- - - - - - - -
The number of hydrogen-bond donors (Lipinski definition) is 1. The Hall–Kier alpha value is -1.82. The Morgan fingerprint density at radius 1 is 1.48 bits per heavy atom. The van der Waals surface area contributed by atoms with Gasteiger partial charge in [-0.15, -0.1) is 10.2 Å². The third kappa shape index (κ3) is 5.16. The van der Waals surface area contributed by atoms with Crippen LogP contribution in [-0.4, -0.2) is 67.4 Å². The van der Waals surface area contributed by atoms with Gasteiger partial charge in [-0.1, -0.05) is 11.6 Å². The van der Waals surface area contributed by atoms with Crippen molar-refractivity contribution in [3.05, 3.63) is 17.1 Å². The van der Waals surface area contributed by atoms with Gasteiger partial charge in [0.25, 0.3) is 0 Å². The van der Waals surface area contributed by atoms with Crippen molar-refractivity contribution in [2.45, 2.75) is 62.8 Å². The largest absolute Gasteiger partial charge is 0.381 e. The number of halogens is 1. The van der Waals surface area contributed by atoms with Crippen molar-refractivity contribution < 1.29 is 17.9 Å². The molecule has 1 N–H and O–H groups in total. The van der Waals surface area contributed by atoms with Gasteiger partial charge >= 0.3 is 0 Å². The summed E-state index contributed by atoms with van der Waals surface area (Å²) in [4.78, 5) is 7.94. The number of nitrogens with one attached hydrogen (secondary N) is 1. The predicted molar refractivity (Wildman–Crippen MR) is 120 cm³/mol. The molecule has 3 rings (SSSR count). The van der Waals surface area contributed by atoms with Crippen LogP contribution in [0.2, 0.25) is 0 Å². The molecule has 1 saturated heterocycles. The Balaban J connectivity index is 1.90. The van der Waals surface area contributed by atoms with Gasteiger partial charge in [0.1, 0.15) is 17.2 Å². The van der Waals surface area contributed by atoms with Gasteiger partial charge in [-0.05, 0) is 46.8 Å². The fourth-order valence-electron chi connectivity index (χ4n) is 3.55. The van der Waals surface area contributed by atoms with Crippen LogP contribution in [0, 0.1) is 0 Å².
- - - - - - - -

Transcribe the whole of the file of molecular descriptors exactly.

The number of hydrogen-bond donors (Lipinski definition) is 1. The Hall–Kier alpha value is -1.82. The Morgan fingerprint density at radius 1 is 1.48 bits per heavy atom. The van der Waals surface area contributed by atoms with Gasteiger partial charge in [-0.15, -0.1) is 10.2 Å². The third kappa shape index (κ3) is 5.16. The van der Waals surface area contributed by atoms with Crippen LogP contribution in [-0.4, -0.2) is 67.4 Å². The van der Waals surface area contributed by atoms with Gasteiger partial charge in [-0.1, -0.05) is 11.6 Å². The van der Waals surface area contributed by atoms with Crippen molar-refractivity contribution in [3.05, 3.63) is 17.1 Å². The van der Waals surface area contributed by atoms with Gasteiger partial charge in [0.25, 0.3) is 0 Å². The van der Waals surface area contributed by atoms with Crippen molar-refractivity contribution in [2.45, 2.75) is 62.8 Å². The largest absolute Gasteiger partial charge is 0.381 e. The number of halogens is 1. The van der Waals surface area contributed by atoms with Crippen molar-refractivity contribution < 1.29 is 17.9 Å². The molecule has 1 N–H and O–H groups in total. The van der Waals surface area contributed by atoms with Gasteiger partial charge >= 0.3 is 0 Å². The summed E-state index contributed by atoms with van der Waals surface area (Å²) in [4.78, 5) is 7.94. The number of nitrogens with one attached hydrogen (secondary N) is 1. The predicted molar refractivity (Wildman–Crippen MR) is 120 cm³/mol. The molecule has 3 rings (SSSR count). The van der Waals surface area contributed by atoms with Crippen LogP contribution in [0.2, 0.25) is 0 Å². The molecule has 1 saturated heterocycles. The Balaban J connectivity index is 1.90. The van der Waals surface area contributed by atoms with Gasteiger partial charge in [0.1, 0.15) is 17.2 Å². The van der Waals surface area contributed by atoms with Gasteiger partial charge in [-0.05, 0) is 46.8 Å². The fourth-order valence-electron chi connectivity index (χ4n) is 3.55. The van der Waals surface area contributed by atoms with Crippen LogP contribution in [0, 0.1) is 0 Å².